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What are the most common safety obstacles to overcome when stretching fabric?

  1. Lifting.  A roll of chain link fabric can weigh between 50 to 400 pounds.   As a result, always practice safe lifting techniques.  Never try to lift the wire onto your shoulders.  Get help. 
  2. Cuts.  Chain link fabric may have icicles formed during manufacturing from the galvanizing dripping-off.  Wear gloves when you can and be conscious of grabbing the materials, particularly when sliding the tension bar through the fabric.  It is easy to pinch your hand between the fabric and bar.  Also, with cutting top rail, you will have several burs and sharp ends.
  3. Loose top rail.  Before you get the fabric tied to the top rail, the rail is loose on top of the post.  If it gets knocked loose, it will slide through the line top like a spear.  Wear your safety glasses and hard hats.  Be conscious of what is happening around you.
  4. The Wave.  After standing the fabric-up but before you tie-it off, there is a real risk of the fabric falling over, causing a wave effect as it sweeps from one side of the stretch to the other.  There is a lot of weight and momentum, causing serious injury to anyone in its path.  Make sure that your fabric is pulled away from the posts.  On taller heights, make sure you have temp tied every 10’.  Educate your crew members so that when a wave occurs, everyone should yell “wave!” to warn others to clear the area.   No “wave” in the photo to your right but they are at the beach in their shorts.  Not official AFC photo.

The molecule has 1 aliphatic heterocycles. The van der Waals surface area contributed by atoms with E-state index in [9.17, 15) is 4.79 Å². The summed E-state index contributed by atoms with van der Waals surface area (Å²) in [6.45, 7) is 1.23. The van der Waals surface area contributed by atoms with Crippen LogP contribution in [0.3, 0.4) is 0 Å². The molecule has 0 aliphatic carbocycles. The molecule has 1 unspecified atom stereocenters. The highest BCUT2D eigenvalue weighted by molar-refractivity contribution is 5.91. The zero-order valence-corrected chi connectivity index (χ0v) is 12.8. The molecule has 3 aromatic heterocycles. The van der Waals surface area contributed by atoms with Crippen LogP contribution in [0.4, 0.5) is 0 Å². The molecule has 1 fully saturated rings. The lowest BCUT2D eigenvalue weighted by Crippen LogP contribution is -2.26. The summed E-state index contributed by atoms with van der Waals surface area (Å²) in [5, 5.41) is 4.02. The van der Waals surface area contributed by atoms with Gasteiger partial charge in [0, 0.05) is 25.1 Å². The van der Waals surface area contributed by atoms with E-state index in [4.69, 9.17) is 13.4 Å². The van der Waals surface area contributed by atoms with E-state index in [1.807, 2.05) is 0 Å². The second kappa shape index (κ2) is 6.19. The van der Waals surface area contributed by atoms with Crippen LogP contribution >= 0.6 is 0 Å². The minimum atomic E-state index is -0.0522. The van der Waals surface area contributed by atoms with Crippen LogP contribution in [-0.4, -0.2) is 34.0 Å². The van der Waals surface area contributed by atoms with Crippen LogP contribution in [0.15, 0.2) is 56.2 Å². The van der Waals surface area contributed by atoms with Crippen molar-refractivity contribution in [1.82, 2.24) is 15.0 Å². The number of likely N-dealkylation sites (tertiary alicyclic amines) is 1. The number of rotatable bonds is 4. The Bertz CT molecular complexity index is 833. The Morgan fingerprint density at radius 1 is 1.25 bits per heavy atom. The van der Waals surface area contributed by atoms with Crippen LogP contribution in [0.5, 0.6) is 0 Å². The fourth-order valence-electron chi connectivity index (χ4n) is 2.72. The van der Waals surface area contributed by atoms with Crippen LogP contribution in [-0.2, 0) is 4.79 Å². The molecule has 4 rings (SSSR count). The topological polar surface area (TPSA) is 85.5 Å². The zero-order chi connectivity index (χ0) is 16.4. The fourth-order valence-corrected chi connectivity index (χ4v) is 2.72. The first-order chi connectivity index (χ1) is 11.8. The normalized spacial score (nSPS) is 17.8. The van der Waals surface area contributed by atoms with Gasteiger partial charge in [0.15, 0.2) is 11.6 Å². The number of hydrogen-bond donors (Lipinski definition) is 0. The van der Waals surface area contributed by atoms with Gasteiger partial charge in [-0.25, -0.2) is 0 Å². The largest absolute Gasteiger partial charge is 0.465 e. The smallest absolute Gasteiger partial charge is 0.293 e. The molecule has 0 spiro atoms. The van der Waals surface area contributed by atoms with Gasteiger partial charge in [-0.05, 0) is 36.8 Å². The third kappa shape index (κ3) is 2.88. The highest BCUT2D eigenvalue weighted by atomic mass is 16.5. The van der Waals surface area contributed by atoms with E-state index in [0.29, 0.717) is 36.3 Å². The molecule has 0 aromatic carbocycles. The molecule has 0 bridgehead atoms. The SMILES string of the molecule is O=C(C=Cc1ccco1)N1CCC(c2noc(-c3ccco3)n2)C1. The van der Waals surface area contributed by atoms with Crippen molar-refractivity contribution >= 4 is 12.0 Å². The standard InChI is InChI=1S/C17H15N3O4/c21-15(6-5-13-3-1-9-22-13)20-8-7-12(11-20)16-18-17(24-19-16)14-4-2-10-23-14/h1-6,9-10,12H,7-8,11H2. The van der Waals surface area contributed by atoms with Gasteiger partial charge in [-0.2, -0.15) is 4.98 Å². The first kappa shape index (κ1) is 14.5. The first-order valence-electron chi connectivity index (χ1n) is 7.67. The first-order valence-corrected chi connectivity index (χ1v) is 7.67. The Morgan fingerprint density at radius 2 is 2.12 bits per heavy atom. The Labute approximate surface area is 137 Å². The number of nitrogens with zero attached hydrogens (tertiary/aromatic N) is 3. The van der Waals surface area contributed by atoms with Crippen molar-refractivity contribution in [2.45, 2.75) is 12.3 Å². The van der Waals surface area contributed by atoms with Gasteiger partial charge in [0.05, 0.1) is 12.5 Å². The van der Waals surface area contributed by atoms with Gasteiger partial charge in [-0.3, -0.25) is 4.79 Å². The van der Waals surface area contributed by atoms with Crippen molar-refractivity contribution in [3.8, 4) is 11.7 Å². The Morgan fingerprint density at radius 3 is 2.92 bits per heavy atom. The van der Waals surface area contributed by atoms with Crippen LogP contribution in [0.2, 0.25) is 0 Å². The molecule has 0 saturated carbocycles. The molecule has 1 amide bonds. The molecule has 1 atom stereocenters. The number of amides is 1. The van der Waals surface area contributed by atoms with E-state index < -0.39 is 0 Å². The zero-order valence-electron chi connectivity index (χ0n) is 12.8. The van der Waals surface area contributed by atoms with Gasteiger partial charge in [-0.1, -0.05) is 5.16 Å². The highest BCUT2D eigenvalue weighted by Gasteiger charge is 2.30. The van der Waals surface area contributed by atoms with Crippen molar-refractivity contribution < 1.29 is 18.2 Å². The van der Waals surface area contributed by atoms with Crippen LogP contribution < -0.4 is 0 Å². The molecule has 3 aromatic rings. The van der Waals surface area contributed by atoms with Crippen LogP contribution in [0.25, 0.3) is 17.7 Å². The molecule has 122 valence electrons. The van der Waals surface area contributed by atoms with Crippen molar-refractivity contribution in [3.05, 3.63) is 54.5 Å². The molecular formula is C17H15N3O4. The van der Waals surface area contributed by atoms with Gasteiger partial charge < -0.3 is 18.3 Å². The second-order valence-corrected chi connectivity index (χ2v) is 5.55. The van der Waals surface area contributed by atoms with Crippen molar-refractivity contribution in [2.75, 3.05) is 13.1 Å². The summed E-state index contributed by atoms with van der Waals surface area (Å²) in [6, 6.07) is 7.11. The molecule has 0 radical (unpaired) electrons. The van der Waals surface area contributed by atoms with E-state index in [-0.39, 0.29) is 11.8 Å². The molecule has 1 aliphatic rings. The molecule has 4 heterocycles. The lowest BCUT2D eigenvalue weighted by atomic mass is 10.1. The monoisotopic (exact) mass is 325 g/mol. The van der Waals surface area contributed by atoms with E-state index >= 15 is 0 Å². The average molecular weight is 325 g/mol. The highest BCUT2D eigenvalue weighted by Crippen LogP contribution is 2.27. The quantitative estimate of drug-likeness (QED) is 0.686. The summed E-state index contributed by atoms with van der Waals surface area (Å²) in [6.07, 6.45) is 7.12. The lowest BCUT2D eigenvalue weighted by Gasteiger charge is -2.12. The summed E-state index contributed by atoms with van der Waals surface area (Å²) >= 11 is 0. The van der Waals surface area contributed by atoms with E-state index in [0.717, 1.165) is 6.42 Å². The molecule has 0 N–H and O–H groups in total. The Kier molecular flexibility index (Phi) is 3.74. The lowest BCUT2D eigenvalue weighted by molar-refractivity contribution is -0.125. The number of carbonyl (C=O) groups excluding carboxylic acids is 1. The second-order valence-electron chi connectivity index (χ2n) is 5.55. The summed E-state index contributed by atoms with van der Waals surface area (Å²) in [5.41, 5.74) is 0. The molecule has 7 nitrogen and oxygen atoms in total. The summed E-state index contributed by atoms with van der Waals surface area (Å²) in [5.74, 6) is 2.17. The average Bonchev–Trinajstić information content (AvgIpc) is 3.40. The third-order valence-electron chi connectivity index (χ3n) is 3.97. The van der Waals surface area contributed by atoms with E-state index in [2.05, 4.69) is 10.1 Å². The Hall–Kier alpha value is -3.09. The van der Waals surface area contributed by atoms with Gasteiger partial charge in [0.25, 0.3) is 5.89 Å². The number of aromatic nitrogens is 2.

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© 2018 The American Fence Company. All rights reserved. Permission granted to reproduce for personal and educational use only. Commercial use, copying or distribution is prohibited without express written permission from The American Fence Company.

© 2018 The American Fence Company. All rights reserved. Permission granted to reproduce for personal and educational use only. Commercial use, copying or distribution is prohibited without express written permission from The American Fence Company.